According to Father Joe Borg, Pope Francis’ statements during his visit to Malta challenged the country – and the world – to overhaul an economic model that was failing the poor. And the Church of Malta, he added, would do well to act on his words.
Father Borg, who was editor of Newsbook.com.mt until his retirement last year spoke of Andrew Azzopardi on 103 in a discussion of the significance of Pope Francis’ apostolic visit to Malta, including the various pointed statements he made throughout.
The issues addressed by the pope in Malta – including greed, corruption and migration – came as no surprise to the priest, who predicted these topics would be raised in an article written last month. After all, he pointed out, it was consistent with the messages he had conveyed throughout his papacy.
But Fr Borg stressed the importance of ensuring that the apostolic visitation is not reduced to a photo shoot, especially in a time when images predominate.
“We risk remembering the photos and forgetting what he said,” he observed. “The Church has a great responsibility here: it must ensure that this does not happen.”
Activist Russell Sammut expressed similar concerns, saying that while there were those who went to see the pope with genuine intentions, “others went to take a selfie and ignored his message.”
The malicious reactions that the pope’s remarks on migration have received on social media are an example of this, according to Sammut.
“I’m afraid we spent money preparing for the Pope’s visit and only got a photo op in return,” he said.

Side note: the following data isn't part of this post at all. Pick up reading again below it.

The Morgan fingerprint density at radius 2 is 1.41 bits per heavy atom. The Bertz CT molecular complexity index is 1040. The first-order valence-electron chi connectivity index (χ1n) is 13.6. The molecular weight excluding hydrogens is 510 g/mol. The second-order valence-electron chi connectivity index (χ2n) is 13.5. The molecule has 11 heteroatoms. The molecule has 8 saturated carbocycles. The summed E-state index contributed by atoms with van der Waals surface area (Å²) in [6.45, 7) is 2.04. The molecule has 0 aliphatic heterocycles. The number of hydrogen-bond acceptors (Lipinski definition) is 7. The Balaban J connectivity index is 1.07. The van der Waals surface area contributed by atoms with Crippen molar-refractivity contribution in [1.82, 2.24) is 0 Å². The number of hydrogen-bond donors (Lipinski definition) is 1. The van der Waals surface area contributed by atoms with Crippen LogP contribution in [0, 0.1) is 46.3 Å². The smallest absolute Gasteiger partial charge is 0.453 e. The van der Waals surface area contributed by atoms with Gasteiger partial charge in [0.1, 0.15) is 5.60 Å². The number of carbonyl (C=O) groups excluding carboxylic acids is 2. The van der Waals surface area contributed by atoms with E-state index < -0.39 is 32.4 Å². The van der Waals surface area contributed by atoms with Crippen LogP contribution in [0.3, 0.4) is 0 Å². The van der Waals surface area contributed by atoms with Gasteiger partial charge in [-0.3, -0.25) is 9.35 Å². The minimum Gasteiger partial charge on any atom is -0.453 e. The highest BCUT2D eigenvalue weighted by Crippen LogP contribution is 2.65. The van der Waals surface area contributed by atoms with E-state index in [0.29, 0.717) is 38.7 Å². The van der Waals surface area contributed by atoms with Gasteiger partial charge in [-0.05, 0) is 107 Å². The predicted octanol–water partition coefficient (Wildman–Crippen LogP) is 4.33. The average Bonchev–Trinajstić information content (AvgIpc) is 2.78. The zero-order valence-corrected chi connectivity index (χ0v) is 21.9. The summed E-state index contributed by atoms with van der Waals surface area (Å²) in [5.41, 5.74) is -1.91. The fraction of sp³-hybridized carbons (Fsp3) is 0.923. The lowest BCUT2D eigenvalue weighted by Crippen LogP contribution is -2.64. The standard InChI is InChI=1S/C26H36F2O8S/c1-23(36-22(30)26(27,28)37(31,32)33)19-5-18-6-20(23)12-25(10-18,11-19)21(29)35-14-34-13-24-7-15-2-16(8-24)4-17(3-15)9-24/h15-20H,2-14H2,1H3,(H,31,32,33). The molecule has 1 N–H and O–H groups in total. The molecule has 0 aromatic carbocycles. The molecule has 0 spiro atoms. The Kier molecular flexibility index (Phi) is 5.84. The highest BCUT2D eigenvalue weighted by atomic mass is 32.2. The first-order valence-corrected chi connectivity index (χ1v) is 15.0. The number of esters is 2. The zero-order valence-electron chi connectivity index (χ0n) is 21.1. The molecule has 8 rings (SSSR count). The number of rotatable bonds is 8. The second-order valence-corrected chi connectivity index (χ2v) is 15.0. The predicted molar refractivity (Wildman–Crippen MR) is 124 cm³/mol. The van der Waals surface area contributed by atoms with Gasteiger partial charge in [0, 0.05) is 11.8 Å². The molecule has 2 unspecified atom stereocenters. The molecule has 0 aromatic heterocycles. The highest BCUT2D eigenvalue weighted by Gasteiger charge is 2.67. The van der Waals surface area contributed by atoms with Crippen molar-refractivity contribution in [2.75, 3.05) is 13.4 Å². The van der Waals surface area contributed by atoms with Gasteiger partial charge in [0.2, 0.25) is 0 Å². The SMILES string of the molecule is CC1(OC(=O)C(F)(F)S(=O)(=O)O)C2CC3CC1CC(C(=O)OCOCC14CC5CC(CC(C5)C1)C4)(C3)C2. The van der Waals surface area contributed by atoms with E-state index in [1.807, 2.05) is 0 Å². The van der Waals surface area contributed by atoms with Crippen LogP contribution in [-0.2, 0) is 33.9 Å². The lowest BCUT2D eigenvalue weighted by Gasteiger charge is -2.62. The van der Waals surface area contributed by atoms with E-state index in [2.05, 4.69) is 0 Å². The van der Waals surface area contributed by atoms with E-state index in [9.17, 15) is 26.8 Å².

The threat of neo-capitalism
The choice of the papal name Francis by Cardinal Jorge Mario Bergoglio was in honor of Saint Francis of Assisi, who grew up in wealth only to renounce it and lead a life of poverty. And as Father Borg pointed out, the pope is a proponent of continuing what he describes as “Francis’ economy.”
But the world has largely headed in the opposite direction, and Malta is no exception, with a widening gap between rich and poor.
“Right-wing economic policies have exploded in recent years and poverty has increased under this neo-capitalist model,” Father Borg warned.
“The pope has often pointed out that it is a fable that if the rich get richer, that wealth will trickle down,” he added. “But when their cup is full, it never overflows on those who need it, they get a bigger cup instead.”
Caritas Malta press officer Marica Cassar said the pope’s remarks on economic issues were particularly timely at a time when people were caught up in a rat race. His advice for living simply and minimizing consumption has proven to be particularly eloquent.
She recounts how a young man undergoing a residential drug treatment program with Caritas confided how obsessed he was with fashion and other status symbols, and the joy he found in discovering that having a handful of t-shirts was enough.
The logic that governs the incessant acquisition of objects also spills over into the workplace, as Sammut points out. He notes that in the pursuit of endless growth, companies will chain record years with even more ambitious objectives: to be satisfied with what has been achieved and to ease the pressure on its employees becomes unthinkable.
Charity is not enough
Caritas, of course, is held in high esteem in Malta for its charitable efforts on behalf of those in need, as are other charities under the aegis of the Church: this contribution is thankfully recognized by Sammut, a non -believer. So naturally, these charitable efforts must be maintained.